The USDA’s Foreign Agricultural Service (FAS) indicated in a report this week, “Brazil: Grain and Feed Update,” that, "Brazilian agricultural production is expected to continue growing in 2023, maintaining the…
Financial Times writers Ayla Jean Yackley and Max Seddon reported today that, “Grain shipments from Ukraine will resume on Wednesday after Russia agreed to rejoin a UN-backed initiative to allow their export, ending a stand-off that threatened to reignite a global food crisis.
“Turkey’s president Recep Tayyip Erdoğan said Sergei Shoigu, the Russian defence minister, had phoned his Turkish counterpart to say Moscow was back on board.”
I welcome the return of the Russian Federation to the implementation of the #BlackSeaGrainInitiative to facilitate exports of food and fertilizer from #Ukraine. Grateful for the Turkish facilitation. Looking forward to working again with all parties in the Initiative.— Amir M. Abdulla (@AmirMAbdulla) November 2, 2022
The FT writers explained that, “Erdoğan, who has maintained close ties with Vladimir Putin since Moscow launched its invasion of Ukraine and helped broker the original grain deal in July, said Putin told him he would like to see ‘the poorest countries of Africa’ benefit first.
“The next shipments of grains will head to Somalia, Djibouti and Sudan, countries particularly vulnerable without Ukrainian agricultural imports, the Turkish president added.”
“After Turkey’s announcement wheat futures traded in Chicago fell 6 per cent to $8.68 a bushel, while corn dipped 1.7 per cent to $6.86 a bushel,” the FT article said.
Reuters writers Ali Kucukgocmen and Jonathan Landay reported today that, “Russia said on Wednesday it would resume its participation in a deal to free up vital grain exports from war-torn Ukraine after suspending it over the weekend in a move that had threatened to exacerbate hunger across the world.
“The Russian defence ministry said it had received written guarantees from Kyiv not to use the Black Sea grain corridor for military operations against Russia.”
The Reuters article added that, “Turkish President Tayyip Erdogan said earlier that Russian Defence Minister Sergei Shoigu had told his Turkish counterpart that the July 22 grain deal brokered by Turkey and the United Nations would continue to operate as of midday on Wednesday.
“‘The grain transports will continue as agreed before as of 12 (pm) today,’ Erdogan said.”
Also today, Bloomberg writers Aine Quinn and Firat Kozok reported that, “Wheat prices plunged after Russia agreed to resume the deal allowing safe passage of Ukrainian crop exports, reversing a weekend announcement that sowed chaos through agricultural markets and sent prices soaring.”
“Chicago wheat futures plunged as much as 6.3%, after surging in the first two days of the week. Grain prices have been volatile over the past few months amid speculation over the fate of the deal which was set to be renewed in mid-November,” the Bloomberg article said.
And Wall Street Journal writer Jared Malsin reported today that, “Russia said it would resume participation in a deal to allow Ukrainian grain exports, ending a dayslong standoff that threatened the steady flow of such shipments to world markets.
“Grain markets fell after Russia’s move. Wheat was down more than 5% early Wednesday, while corn prices lost more than 1%.”
Meanwhile, Donnelle Eller reported on the front page of today’s Des Moines Register that,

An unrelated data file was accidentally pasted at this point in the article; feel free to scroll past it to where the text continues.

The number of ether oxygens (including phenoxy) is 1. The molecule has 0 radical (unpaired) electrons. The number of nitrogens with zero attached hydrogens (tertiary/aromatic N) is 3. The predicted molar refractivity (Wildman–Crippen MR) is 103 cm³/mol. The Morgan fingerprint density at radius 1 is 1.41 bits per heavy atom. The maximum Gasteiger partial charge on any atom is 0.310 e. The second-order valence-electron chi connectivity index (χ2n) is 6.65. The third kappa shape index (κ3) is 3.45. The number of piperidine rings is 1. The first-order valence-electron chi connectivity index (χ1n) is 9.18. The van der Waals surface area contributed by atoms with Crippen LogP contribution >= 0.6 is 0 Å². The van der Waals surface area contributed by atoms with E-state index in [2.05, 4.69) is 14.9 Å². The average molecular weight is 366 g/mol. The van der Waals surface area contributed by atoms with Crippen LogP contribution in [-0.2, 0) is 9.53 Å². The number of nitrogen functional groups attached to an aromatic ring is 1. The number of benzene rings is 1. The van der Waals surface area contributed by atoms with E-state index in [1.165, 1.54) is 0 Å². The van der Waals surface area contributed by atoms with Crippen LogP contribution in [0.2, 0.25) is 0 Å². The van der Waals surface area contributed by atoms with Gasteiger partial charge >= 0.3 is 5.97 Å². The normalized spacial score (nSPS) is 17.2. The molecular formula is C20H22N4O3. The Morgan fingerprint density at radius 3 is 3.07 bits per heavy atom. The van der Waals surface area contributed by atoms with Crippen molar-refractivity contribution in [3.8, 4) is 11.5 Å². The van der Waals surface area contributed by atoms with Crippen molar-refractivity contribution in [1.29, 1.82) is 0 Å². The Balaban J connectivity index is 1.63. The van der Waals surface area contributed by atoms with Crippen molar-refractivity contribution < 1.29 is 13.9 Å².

A severe drought in the Midwest and High Plains has shrunk the Mississippi River to historic low levels, grounding barges, backing up grain at terminals across the central U.S., nearly tripling transportation costs and eating into revenue for Iowa farmers like Scott Ewoldt.
“Ewoldt has hauled a record soybean harvest to elevators that sit on the Mississippi, a ‘superhighway’ that carries Midwest grain to the Gulf of Mexico, where it’s exported across the globe. Moving that grain on the river will cost him an estimated $12,000 more this year than previous years, the Scott County farmer estimated.
“And while that’s concerning, Ewoldt said he’s more worried about whether fertilizer will be able to come up the choked river this year and next spring.”
Eller explained that, “The Mississippi River’s watershed is massive, the fourth-largest in the world, pulling from about 40% of the continental U.S., the National Park Service says. Much of it is in drought: About half of the Midwest and nearly 75% of the High Plains is experiencing moderate to exceptional drought, the U.S. Drought Monitor shows. About 80% of the South, with part of its watershed flowing to the Mississippi, also is in drought.
“‘All of those areas are experiencing some levels of drought,’ said Dennis Todey, director of the U.S. Department of Agriculture’s Midwest Climate Hub in Ames. ‘So there’s not much contributing to the Mississippi River.'”
Rises from the middle Mississippi River continue to move downstream and stages will continue to be elevated compared to early last week. River conditions will continue to be near or above 2012 levels for the next several weeks. pic.twitter.com/toWRKm5kMN— NWS LMRFC (@NWSLMRFC) October 31, 2022
Today’s article added that, “Big grain companies like Cargill Inc. and CHS Inc. say they continue to move grain from Iowa and Midwest farmers. But CHS, a large Minneapolis-area cooperative, said it takes twice as long to transport grain from St. Louis to New Orleans.
“‘Overloaded barges, boats trapped in the queue, and intermittent river closures are causing a significant slowdown,’ said CHS spokesman Patrick Stumpf in an email.
“The river turmoil occurs as the nation’s railroad unions could decide to strike as early as this month, despite a Biden administration brokered labor agreement, announced in September. So far, two of 12 railroad labor unions have rejected the offer, concerned about the rail companies’ sick leave policy.”